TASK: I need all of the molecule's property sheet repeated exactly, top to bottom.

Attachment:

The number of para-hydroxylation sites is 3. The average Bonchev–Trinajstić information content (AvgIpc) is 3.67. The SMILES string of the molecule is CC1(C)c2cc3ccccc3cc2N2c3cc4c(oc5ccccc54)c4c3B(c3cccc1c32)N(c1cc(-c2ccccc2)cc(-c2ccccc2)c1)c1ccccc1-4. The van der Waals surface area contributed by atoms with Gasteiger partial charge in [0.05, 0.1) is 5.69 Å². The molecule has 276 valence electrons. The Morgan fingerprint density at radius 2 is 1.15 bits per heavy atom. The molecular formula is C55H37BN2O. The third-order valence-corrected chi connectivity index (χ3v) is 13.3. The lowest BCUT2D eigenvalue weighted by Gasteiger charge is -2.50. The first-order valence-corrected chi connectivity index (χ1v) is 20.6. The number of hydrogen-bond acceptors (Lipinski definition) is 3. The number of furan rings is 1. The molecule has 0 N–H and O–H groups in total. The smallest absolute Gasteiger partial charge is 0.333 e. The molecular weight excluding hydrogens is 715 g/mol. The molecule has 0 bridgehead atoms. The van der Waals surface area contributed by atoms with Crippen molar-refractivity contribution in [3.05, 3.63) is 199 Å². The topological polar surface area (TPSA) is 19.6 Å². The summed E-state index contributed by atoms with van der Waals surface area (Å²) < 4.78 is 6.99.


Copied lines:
The number of para-hydroxylation sites is 3. The average Bonchev–Trinajstić information content (AvgIpc) is 3.67. The SMILES string of the molecule is CC1(C)c2cc3ccccc3cc2N2c3cc4c(oc5ccccc54)c4c3B(c3cccc1c32)N(c1cc(-c2ccccc2)cc(-c2ccccc2)c1)c1ccccc1-4. The van der Waals surface area contributed by atoms with Gasteiger partial charge in [0.05, 0.1) is 5.69 Å². The molecule has 276 valence electrons. The Morgan fingerprint density at radius 2 is 1.15 bits per heavy atom. The molecular formula is C55H37BN2O. The third-order valence-corrected chi connectivity index (χ3v) is 13.3. The lowest BCUT2D eigenvalue weighted by Gasteiger charge is -2.50. The first-order valence-corrected chi connectivity index (χ1v) is 20.6. The number of hydrogen-bond acceptors (Lipinski definition) is 3. The number of furan rings is 1. The molecule has 0 N–H and O–H groups in total. The smallest absolute Gasteiger partial charge is 0.333 e. The molecular weight excluding hydrogens is 715 g/mol. The molecule has 0 bridgehead atoms. The van der Waals surface area contributed by atoms with Crippen molar-refractivity contribution in [3.05, 3.63) is 199 Å². The topological polar surface area (TPSA) is 19.6 Å². The summed E-state index contributed by atoms with van der Waals surface area (Å²) < 4.78 is 6.99.